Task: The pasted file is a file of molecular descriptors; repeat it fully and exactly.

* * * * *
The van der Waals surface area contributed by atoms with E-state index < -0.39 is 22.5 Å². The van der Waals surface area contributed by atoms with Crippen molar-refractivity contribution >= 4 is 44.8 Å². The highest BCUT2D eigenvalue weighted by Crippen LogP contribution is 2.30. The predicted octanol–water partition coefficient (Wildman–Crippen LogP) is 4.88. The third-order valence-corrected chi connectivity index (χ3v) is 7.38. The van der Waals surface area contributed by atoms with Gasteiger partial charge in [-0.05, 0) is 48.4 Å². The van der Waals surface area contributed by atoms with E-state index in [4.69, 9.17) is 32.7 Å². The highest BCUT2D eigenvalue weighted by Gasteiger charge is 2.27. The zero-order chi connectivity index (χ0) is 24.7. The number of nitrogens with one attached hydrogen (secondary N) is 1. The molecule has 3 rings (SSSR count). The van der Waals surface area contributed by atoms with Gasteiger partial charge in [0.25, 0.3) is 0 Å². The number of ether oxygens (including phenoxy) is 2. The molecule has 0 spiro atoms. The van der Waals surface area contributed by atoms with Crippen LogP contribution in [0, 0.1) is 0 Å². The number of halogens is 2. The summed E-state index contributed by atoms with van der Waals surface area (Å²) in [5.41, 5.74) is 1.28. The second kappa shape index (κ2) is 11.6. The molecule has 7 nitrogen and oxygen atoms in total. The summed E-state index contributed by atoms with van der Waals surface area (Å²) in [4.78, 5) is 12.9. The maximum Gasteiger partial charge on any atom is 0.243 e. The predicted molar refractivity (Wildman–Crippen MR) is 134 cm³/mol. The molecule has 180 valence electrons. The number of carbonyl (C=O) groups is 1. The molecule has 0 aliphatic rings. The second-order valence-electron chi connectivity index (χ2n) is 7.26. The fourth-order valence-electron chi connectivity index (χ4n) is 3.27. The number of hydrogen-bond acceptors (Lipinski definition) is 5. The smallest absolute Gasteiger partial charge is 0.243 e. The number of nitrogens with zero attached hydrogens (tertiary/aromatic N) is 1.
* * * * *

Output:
The van der Waals surface area contributed by atoms with E-state index < -0.39 is 22.5 Å². The van der Waals surface area contributed by atoms with Crippen molar-refractivity contribution >= 4 is 44.8 Å². The highest BCUT2D eigenvalue weighted by Crippen LogP contribution is 2.30. The predicted octanol–water partition coefficient (Wildman–Crippen LogP) is 4.88. The third-order valence-corrected chi connectivity index (χ3v) is 7.38. The van der Waals surface area contributed by atoms with Gasteiger partial charge in [-0.05, 0) is 48.4 Å². The van der Waals surface area contributed by atoms with E-state index in [4.69, 9.17) is 32.7 Å². The highest BCUT2D eigenvalue weighted by Gasteiger charge is 2.27. The zero-order chi connectivity index (χ0) is 24.7. The number of nitrogens with one attached hydrogen (secondary N) is 1. The molecule has 3 rings (SSSR count). The van der Waals surface area contributed by atoms with Gasteiger partial charge in [0.25, 0.3) is 0 Å². The number of ether oxygens (including phenoxy) is 2. The molecule has 0 spiro atoms. The van der Waals surface area contributed by atoms with Crippen LogP contribution in [0, 0.1) is 0 Å². The number of halogens is 2. The summed E-state index contributed by atoms with van der Waals surface area (Å²) in [5.41, 5.74) is 1.28. The second kappa shape index (κ2) is 11.6. The molecule has 7 nitrogen and oxygen atoms in total. The summed E-state index contributed by atoms with van der Waals surface area (Å²) in [4.78, 5) is 12.9. The maximum Gasteiger partial charge on any atom is 0.243 e. The predicted molar refractivity (Wildman–Crippen MR) is 134 cm³/mol. The molecule has 180 valence electrons. The number of carbonyl (C=O) groups is 1. The molecule has 0 aliphatic rings. The second-order valence-electron chi connectivity index (χ2n) is 7.26. The fourth-order valence-electron chi connectivity index (χ4n) is 3.27. The number of hydrogen-bond acceptors (Lipinski definition) is 5. The smallest absolute Gasteiger partial charge is 0.243 e. The number of nitrogens with zero attached hydrogens (tertiary/aromatic N) is 1.